Signs (and Songs!) of Spring on American Prairie Reserve
As daily temperatures creep above freezing, the Reserve begins to thaw just in time for new life to arrive. Soon there will be copper-colored bison calves, appearing each morning where there were none the day before. Insects emerge, much to the delight of Greater Sage Grouse that have been snacking on shrubs throughout the winter, and more grassland birds arrive every week to join the feast. Chestnut-collared Longspurs (Calcarius ornatus), pictured here, have begun their return to the Northern Plains for breeding season and to raise their young. Even though they are highly adapted to in the wide open – including making their nests on the ground – these colorful birds still love a good perch for singing!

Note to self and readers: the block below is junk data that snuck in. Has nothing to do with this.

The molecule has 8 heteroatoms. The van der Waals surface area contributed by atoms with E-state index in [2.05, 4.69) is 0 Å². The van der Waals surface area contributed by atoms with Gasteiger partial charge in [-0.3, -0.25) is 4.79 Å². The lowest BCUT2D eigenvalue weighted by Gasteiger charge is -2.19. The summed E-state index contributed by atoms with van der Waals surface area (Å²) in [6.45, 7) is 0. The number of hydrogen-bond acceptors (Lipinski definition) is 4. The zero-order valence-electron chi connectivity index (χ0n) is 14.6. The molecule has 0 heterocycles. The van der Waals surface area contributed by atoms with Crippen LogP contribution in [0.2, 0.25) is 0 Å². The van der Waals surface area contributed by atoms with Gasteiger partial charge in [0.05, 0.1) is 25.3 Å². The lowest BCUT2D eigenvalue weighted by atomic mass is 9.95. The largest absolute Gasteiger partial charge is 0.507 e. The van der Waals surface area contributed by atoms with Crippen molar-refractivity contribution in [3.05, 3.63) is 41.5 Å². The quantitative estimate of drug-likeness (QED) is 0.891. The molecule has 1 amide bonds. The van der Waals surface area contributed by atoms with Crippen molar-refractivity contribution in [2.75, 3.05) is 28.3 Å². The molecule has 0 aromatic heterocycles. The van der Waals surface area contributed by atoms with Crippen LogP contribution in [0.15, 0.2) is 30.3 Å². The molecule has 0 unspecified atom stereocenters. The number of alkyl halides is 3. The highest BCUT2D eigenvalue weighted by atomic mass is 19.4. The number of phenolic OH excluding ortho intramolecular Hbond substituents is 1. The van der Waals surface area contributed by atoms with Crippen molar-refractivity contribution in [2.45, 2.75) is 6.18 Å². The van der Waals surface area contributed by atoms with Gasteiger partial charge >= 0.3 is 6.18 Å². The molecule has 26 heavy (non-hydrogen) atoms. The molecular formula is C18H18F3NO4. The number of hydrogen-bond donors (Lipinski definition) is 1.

Starting in Mexico, the journey of Chestnut-collared Longspurs is a stunning achievement and sure sign of changing seasons. Listen to their song below to add some spring to your day, and discover other springtime happenings on the Reserve in our latest blog post for National Geographic. (Photo by Dave Shumway)